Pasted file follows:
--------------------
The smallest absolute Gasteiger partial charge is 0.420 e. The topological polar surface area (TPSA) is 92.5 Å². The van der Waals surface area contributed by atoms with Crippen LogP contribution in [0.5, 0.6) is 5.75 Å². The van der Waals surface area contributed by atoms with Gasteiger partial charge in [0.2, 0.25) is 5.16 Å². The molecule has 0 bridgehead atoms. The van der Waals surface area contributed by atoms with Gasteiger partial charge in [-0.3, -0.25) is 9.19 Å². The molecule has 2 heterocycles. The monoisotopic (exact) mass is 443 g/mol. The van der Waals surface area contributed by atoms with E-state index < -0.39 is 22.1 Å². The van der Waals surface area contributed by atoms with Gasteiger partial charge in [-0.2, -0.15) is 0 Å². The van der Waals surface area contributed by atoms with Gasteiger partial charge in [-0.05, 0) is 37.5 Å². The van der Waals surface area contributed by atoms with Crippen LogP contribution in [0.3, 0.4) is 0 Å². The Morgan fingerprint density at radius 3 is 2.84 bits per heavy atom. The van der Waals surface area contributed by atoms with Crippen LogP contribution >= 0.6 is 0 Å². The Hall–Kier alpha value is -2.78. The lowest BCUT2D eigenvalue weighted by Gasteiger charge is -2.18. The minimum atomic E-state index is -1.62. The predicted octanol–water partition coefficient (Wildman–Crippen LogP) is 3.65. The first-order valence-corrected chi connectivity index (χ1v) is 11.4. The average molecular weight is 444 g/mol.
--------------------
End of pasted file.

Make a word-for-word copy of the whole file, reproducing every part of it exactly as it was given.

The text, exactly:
The smallest absolute Gasteiger partial charge is 0.420 e. The topological polar surface area (TPSA) is 92.5 Å². The van der Waals surface area contributed by atoms with Crippen LogP contribution in [0.5, 0.6) is 5.75 Å². The van der Waals surface area contributed by atoms with Gasteiger partial charge in [0.2, 0.25) is 5.16 Å². The molecule has 0 bridgehead atoms. The van der Waals surface area contributed by atoms with Gasteiger partial charge in [-0.3, -0.25) is 9.19 Å². The molecule has 2 heterocycles. The monoisotopic (exact) mass is 443 g/mol. The van der Waals surface area contributed by atoms with E-state index < -0.39 is 22.1 Å². The van der Waals surface area contributed by atoms with Gasteiger partial charge in [-0.2, -0.15) is 0 Å². The van der Waals surface area contributed by atoms with Gasteiger partial charge in [-0.05, 0) is 37.5 Å². The van der Waals surface area contributed by atoms with Crippen LogP contribution in [0.3, 0.4) is 0 Å². The Morgan fingerprint density at radius 3 is 2.84 bits per heavy atom. The van der Waals surface area contributed by atoms with Crippen LogP contribution >= 0.6 is 0 Å². The Hall–Kier alpha value is -2.78. The lowest BCUT2D eigenvalue weighted by Gasteiger charge is -2.18. The minimum atomic E-state index is -1.62. The predicted octanol–water partition coefficient (Wildman–Crippen LogP) is 3.65. The first-order valence-corrected chi connectivity index (χ1v) is 11.4. The average molecular weight is 444 g/mol.